January 23, 2014 by Kevin Lake News CLICK HERE TO SUBSCRIBE TO OUR NEWSLETTER AND ENTER FOR A CHANCE TO WIN AN AR 15

What was once nearly every experimental college student’s pipe dream (pun intended) is on its way to becoming a reality. It seems that Phillip Morris is planning to make marijuana cigarettes and have them distributed though outlets in Colorado where it is legal to sell marijuana for recreational purposes. According to reports, they will do the same in the state of Washington when it becomes legal there later this year.

According to reports

Serafin Norcik, Phillip Morris Sr. Vice President for Marketing said in an interview that the company has been high on the idea of marketing cannabis, and has been monitoring the market for some time. It was only when the recent legalization initiatives winning in Colorado and Washington that they finally made the decision to take a leap of faith.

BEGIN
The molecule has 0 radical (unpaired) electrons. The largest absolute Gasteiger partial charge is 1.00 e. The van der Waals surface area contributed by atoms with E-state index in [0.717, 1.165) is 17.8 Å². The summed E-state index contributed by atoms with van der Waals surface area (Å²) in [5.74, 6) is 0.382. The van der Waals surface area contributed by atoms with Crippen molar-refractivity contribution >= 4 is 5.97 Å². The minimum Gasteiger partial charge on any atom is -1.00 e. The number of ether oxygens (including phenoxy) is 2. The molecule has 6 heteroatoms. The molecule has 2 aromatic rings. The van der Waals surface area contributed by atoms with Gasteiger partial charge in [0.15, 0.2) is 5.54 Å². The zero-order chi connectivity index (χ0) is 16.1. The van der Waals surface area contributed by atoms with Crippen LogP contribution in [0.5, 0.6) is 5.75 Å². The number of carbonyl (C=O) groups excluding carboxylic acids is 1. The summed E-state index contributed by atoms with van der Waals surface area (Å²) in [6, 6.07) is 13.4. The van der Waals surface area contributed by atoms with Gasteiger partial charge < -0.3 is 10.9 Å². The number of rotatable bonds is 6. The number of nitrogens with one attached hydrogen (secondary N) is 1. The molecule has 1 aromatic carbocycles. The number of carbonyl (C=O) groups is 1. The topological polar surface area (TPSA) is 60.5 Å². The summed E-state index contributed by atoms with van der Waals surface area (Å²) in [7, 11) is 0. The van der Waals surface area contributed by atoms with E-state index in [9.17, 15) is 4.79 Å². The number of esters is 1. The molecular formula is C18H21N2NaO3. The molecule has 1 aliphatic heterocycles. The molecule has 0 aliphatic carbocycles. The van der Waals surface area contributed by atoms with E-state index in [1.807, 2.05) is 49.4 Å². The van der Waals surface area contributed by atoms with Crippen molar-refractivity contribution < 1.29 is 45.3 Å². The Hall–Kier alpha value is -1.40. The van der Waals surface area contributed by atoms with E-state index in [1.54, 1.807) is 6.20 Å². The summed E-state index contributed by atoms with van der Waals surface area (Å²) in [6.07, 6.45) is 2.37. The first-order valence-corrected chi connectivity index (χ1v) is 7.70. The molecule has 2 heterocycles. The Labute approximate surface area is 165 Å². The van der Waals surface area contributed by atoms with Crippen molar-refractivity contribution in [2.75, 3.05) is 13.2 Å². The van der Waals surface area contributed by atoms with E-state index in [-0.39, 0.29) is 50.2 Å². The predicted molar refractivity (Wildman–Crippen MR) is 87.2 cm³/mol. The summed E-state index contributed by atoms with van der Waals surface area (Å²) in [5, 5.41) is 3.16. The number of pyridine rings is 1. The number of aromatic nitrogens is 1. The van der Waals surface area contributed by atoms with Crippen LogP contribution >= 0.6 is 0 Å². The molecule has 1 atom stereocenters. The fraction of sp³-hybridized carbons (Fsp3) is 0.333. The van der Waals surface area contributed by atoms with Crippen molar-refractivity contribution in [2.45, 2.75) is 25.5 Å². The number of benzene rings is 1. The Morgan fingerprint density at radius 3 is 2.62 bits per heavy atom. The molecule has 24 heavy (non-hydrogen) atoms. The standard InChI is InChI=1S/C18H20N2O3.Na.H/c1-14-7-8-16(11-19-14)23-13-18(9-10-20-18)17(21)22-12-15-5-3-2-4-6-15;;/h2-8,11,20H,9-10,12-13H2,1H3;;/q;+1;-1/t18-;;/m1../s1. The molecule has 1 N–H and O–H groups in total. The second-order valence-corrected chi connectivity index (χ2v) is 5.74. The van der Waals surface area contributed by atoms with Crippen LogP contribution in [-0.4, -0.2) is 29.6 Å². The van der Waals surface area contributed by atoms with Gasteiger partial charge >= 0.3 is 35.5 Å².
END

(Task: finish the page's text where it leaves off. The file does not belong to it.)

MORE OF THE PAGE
Norcik added that they have begun contacting former drug lords in Mexico and Paraguay, currently the largest marijuana producing countries in the world, for the possibility of setting up a distribution ring across the North and South American continents, to streamline the supply lines.

Since only cigarettes are currently banned in advertisements and promotions in the United States, Phillip Morris also has set aside a huge $15 billion advertising budget just to promote the new Marlboro M and are now negotiating with major networks and publishers, to start marketing the product to consumers in the beginning of 2015.